In fact, Stude says that PC gaming generates a quarter of all video game revenues:
So if you add the billion dollars [NPD] claim to have found in annual subscription revenues on top of the $920 million that they were previously reporting in retail, suddenly the PC game piece of the pie is closer to a quarter of all software revenues generated in North America. That's one platform out of eight that's generating a quarter of all the revenues. There isn't another platform generating that big of a share of the pie. And that is woefully underreported at a billion dollars. That's why we're here.
Stude also mentioned that the PCGA is looking into piracy issues:
We're collecting research on PC game piracy... trying to have some understanding of how big it is, and then hopefully quantify the economic impact... We don't intend to become the police force for PC game piracy. We're not the RIAA, we're not going to become the RIAA. Rather we're a group that's trying to look out for PC gaming, and if there's a problem with it, we're going to make industry recommendations...
MaskedPixelante: Number 3: Night Dive was brought to the attention of the public by a massive game recovery, and yet most of their released catalogue consists of games that other people did the hard work of getting re-released.04/17/2014 - 8:46pm
MaskedPixelante: Number 2: If Humongous Entertainment wanted their stuff on Steam, why didn't they talk to their parent company, which does have a number of games published on Steam?04/17/2014 - 8:45pm
MaskedPixelante: Number 1: When Night Dive spent the better part of a year teasing the return of true classics, having their big content dump be edutainment is kind of a kick in the stomach.04/17/2014 - 8:44pm
Matthew Wilson: http://www.giantbomb.com/articles/jeff-gerstmann-heads-to-new-york-takes-questions/1100-4900/ He talks about the future games press and the games industry. It is worth your time even though it is a bit long, and stay for the QA. There are some good QA04/17/2014 - 5:28pm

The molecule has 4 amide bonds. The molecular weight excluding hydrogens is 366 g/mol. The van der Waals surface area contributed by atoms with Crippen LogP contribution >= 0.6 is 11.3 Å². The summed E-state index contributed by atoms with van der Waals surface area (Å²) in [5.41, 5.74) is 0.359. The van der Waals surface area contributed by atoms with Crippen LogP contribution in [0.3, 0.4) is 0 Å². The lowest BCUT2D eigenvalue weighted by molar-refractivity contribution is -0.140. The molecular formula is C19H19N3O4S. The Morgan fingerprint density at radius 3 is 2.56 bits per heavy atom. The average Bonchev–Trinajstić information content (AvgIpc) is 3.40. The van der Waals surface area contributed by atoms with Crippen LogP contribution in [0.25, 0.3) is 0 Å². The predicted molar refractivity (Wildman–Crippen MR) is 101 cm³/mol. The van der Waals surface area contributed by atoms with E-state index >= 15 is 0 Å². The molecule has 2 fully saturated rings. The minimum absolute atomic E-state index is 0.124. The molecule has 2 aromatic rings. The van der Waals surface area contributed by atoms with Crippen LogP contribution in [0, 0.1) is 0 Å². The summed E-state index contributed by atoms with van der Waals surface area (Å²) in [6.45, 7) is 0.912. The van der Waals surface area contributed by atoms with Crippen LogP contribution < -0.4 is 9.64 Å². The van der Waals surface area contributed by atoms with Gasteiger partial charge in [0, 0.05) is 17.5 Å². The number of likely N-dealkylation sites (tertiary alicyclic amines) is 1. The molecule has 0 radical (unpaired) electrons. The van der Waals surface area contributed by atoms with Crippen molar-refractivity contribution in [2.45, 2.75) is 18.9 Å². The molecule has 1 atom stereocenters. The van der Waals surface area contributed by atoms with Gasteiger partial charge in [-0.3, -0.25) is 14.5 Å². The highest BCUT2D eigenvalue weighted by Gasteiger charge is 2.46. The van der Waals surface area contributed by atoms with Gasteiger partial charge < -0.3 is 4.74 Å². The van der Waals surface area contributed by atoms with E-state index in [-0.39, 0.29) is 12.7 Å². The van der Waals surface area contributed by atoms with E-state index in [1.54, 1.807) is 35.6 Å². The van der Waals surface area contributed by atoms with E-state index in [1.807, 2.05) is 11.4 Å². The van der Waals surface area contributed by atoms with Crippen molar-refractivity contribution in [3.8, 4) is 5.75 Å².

IanC: Erm so they shouldn't sell edutainment at all? Why?04/17/2014 - 4:42pm
MaskedPixelante: Not that linkable, go onto Steam and there's stuff like Pajama Sam on the front-page, courtesy of Night Dive.04/17/2014 - 4:13pm
Andrew Eisen: Okay, again, please, please, PLEASE get in a habit of linking to whatever you're talking about.04/17/2014 - 4:05pm
MaskedPixelante: Another round of Night Dive teasing and promising turns out to be stupid edutainment games. Thanks for wasting all our time, guys. See you never.04/17/2014 - 3:44pm
Matthew Wilson: Again the consequences were not only foreseeable, but very likely. anyone who understood supply demand curvs knew that was going to happen. SF has been a econ/trade hub for the last hundred years.04/17/2014 - 2:45pm
Andrew Eisen: MixedPixelante - Would you like to expand on that?04/17/2014 - 2:43pm
MaskedPixelante: Well, I am officially done with Night Dive Studios. Unless they can bring something worthwhile back, I'm never buying another game from them.04/17/2014 - 2:29pm
PHX Corp: http://www.msnbc.com/ronan-farrow/watch/video-games-continue-to-break-the-mold-229561923638 Ronan Farrow Daily on Video games breaking the mold04/17/2014 - 2:13pm
Neeneko: Ah yes, because by building something nice they were just asking for people to come push them out. Consequences are protested all the time when other people are implementing them.04/17/2014 - 2:06pm
Matthew Wilson: ok than they should not protest when the consequences of that choice occur.04/17/2014 - 1:06pm
Neeneko: If people want tall buildings, plenty of other cities with them. Part of freedom and markets is communities deciding what they do and do not want built in their collective space.04/17/2014 - 12:55pm
Sora-Chan: I realize that they have ways getting around it, but one reason might be due to earthquakes.04/17/2014 - 4:42am
Matthew Wilson: SF is a tech/ economic/ trade center it should be mostly tail building. this whole problem is because of the lack of tail buildings. How would having tail apartment buildings destroy SF? having tail buildings has not runed other cities around the US/world04/16/2014 - 10:51pm
Matthew Wilson: Again the issue is you can not build upwards anywhere in SF at the moment, and no you would not. You would bring prices to where they should have been before the market distortion. those prices are not economic or socially healthy.04/16/2014 - 10:46pm
ZippyDSMlee: You still wind up pushing people out of the non high rise aeras but tis least damage you can do all things considered.04/16/2014 - 10:26pm
ZippyDSMlee: ANd by mindlessly building upward you make it like every place else hurting property prices,ect,ect. You'll have to slowly segment the region into aeras where you will never build upward then alow some aeras to build upward.04/16/2014 - 10:25pm